Author Topic: opinions on our FIRE ability  (Read 3246 times)

Alim Nassor

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opinions on our FIRE ability
« on: February 09, 2017, 12:14:22 AM »
Love the site, have learned a lot. About 2 years ago, we came ( late in life, I'm 55, she is 53) to the realization that we desired strongly to become FIRE and travel.  We had lived overseas for several years due to my job, and just absolutely fell in love with the experiences of actually living, not just visiting other cultures.

So, we began a fast sometimes brutal journey to downsize, cut back on debt, and aggressively start saving.  We piled up oodles of frequent flier miles that will help with our travel costs.   

Our FIRE goal date is the end of April, 2018.  Our main strategy was to become real estate investors, in SFH's.  We sold our beautiful, perfect place in the country (something we still ache over) and began buying Class C housing in our little town, where the rental market is exceptional.   We know own 9 rentals and a small house that we downsized to and have remodeled.   Our income from the rentals after expenses will be in the neighborhood of 2k per month.  My wife is already retired with a small pension and insurance.  Her pension is about 1k per month.  We are aggressively saving what we can until our FIRE date.  We don't have a lot of other assets, but here is what we expect them to be as of that date.  401l/IRA, 150k.  Taxable investment account, 50k.   Emergency fund, 15k.  Rental property maintenance fund, 20k, plus we will add about 500 per month to it, this was not included in the 2k per month of rental income.    I'll probably have another 10k or so in cash payout from unused vacation time and money I squirrel away.  I also have about 15k in precious metals sitting in the safe.

Our debts are ( not counting rental property mortgages)
Mortgage  575 per month
No car payments, no other bills except for an airline rewards credit card with a balance of about 2k.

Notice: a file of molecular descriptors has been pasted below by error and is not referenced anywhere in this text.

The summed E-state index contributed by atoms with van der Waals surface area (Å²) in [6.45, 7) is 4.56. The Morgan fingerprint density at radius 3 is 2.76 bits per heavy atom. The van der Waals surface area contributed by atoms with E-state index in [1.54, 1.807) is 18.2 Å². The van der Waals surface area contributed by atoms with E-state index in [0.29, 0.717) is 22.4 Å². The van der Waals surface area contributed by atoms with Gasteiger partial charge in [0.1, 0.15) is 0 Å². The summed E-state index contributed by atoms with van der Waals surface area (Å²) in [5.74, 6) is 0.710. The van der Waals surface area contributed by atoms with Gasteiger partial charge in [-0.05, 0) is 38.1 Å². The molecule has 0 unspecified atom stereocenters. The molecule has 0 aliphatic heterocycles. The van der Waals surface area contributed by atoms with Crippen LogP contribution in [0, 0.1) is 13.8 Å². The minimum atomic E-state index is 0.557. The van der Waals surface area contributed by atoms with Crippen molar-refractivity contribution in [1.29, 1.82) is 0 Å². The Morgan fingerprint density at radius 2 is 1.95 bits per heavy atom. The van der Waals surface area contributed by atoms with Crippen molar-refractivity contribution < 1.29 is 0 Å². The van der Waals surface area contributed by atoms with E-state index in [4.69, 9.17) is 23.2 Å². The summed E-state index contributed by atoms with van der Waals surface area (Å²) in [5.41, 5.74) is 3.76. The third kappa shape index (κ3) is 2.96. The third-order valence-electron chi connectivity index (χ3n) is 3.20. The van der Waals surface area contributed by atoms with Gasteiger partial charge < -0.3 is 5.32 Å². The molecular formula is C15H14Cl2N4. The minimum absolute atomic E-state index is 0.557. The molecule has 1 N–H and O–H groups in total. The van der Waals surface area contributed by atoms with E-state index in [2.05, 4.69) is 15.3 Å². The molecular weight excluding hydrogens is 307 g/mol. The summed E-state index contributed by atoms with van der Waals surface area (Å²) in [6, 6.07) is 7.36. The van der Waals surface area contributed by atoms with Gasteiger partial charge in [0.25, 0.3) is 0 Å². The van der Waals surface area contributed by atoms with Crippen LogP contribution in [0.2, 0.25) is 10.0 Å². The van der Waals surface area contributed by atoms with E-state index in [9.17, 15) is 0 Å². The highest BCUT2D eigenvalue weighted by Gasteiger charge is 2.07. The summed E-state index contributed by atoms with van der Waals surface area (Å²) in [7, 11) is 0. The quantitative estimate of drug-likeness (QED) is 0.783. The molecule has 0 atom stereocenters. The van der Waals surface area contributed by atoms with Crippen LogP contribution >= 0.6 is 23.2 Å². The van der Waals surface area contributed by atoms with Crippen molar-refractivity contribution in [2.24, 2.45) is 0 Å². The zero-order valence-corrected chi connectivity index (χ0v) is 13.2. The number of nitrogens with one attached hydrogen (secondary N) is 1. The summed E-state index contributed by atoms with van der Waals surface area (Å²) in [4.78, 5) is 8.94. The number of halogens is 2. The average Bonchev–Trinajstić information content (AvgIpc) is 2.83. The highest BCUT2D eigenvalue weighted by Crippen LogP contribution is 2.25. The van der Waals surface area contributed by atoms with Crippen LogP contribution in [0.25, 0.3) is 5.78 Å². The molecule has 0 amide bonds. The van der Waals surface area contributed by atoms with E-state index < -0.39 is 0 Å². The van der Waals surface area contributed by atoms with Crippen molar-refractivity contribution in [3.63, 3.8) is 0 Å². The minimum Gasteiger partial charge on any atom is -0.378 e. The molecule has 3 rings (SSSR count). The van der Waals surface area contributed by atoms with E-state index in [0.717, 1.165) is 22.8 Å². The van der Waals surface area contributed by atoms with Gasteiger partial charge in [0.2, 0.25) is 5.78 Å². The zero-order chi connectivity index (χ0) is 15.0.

Our travel plans are to take 1 or 2 trips a year of 2-3 months duration.  We can rent an apartment for a month much cheaper than a weeks hotel, and we will use frequent flyer miles to go back and forth.

So, to summarize, we'll have about 3k a month in income, pretty much tax free.   About 250k in assets, but 150k of that can't be touched until I'm 59 1/2.   Which is ok,  I count that as a raise 2 1/2 years after retirement.   Then Social Security for me in another 2 1/2 years.  Another raise, WOOHOO.  LOL

Doable?

frugalshrink

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Re: opinions on our FIRE ability
« Reply #1 on: February 09, 2017, 03:12:04 AM »
AN - New to the forums myself, but not new to the FI game. Do you have an idea of your current monthly expenses? Given your level of detail in the post, I'm assuming you're as neurotic as the rest of us, and have that on hand. That seems to be what will determine if your situation is do-able. I admire your use of real estate, but with 9 rentals, are you guys heavily leveraged with loans on those properties? I'm not sure where others would stand on this, but I'd be a bit uncomfortable relying on 2k of monthly passive income from a(n) asset(s) that is(are) heavily leveraged. Just some thoughts. Good luck with the journey.

Alim Nassor

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Re: opinions on our FIRE ability
« Reply #2 on: February 09, 2017, 03:01:07 PM »
Since we started getting ready, we've been doing pretty well on 3k a month.  We have almost no debt. 

Alim Nassor

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Re: opinions on our FIRE ability
« Reply #3 on: February 09, 2017, 05:25:27 PM »
Also, our leverage on the rental properties averages out to 65%.

waltworks

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Re: opinions on our FIRE ability
« Reply #4 on: February 09, 2017, 05:44:37 PM »
You are just barely, barely at FI, maybe kinda sorta.

But you have a heinous amount of risk with the concentration in rental RE - what if a big employer leaves town, or there's a natural disaster, or your maintenance ($500 a month for 9 Class C properties sounds VERY low to me) ends up higher than you thought?

How good are the rentals, really? 9 doors only turning $2k a month is pretty awful unless they're only worth ~$20k/door (which is possible, I guess). If you spent more than that, you should probably sell them ASAP and go read some RE investing books before diving back in.

All your other investments, rounding up a bit, will provide you with ~$800 a month using the 4% rule. So even if the rentals do as well as you think they will, your monthly expenses (without the travel) are more than your income. And that's setting aside the fact that you're depending on 9 units in one small town for 70% of your passive income.